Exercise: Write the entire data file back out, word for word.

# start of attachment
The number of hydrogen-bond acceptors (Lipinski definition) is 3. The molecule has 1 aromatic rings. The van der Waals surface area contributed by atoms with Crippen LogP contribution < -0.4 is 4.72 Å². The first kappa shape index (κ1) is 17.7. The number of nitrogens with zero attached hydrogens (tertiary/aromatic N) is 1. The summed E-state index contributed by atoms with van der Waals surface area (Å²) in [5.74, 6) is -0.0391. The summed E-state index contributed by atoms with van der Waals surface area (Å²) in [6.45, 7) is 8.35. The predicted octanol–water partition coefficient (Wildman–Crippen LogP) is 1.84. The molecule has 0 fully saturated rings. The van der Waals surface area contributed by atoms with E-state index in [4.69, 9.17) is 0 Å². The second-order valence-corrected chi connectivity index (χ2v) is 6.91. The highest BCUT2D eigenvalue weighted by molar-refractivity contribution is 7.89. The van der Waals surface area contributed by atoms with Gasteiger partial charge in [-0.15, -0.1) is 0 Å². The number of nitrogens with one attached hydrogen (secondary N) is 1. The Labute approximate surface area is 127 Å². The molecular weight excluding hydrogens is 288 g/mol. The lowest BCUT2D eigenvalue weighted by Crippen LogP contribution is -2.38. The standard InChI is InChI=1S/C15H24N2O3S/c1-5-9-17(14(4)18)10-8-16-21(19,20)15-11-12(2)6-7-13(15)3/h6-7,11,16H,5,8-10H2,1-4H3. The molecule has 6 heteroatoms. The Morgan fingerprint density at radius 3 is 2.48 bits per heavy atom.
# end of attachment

The number of hydrogen-bond acceptors (Lipinski definition) is 3. The molecule has 1 aromatic rings. The van der Waals surface area contributed by atoms with Crippen LogP contribution < -0.4 is 4.72 Å². The first kappa shape index (κ1) is 17.7. The number of nitrogens with zero attached hydrogens (tertiary/aromatic N) is 1. The summed E-state index contributed by atoms with van der Waals surface area (Å²) in [5.74, 6) is -0.0391. The summed E-state index contributed by atoms with van der Waals surface area (Å²) in [6.45, 7) is 8.35. The predicted octanol–water partition coefficient (Wildman–Crippen LogP) is 1.84. The molecule has 0 fully saturated rings. The van der Waals surface area contributed by atoms with E-state index in [4.69, 9.17) is 0 Å². The second-order valence-corrected chi connectivity index (χ2v) is 6.91. The highest BCUT2D eigenvalue weighted by molar-refractivity contribution is 7.89. The van der Waals surface area contributed by atoms with Gasteiger partial charge in [-0.15, -0.1) is 0 Å². The number of nitrogens with one attached hydrogen (secondary N) is 1. The Labute approximate surface area is 127 Å². The molecular weight excluding hydrogens is 288 g/mol. The lowest BCUT2D eigenvalue weighted by Crippen LogP contribution is -2.38. The standard InChI is InChI=1S/C15H24N2O3S/c1-5-9-17(14(4)18)10-8-16-21(19,20)15-11-12(2)6-7-13(15)3/h6-7,11,16H,5,8-10H2,1-4H3. The molecule has 6 heteroatoms. The Morgan fingerprint density at radius 3 is 2.48 bits per heavy atom.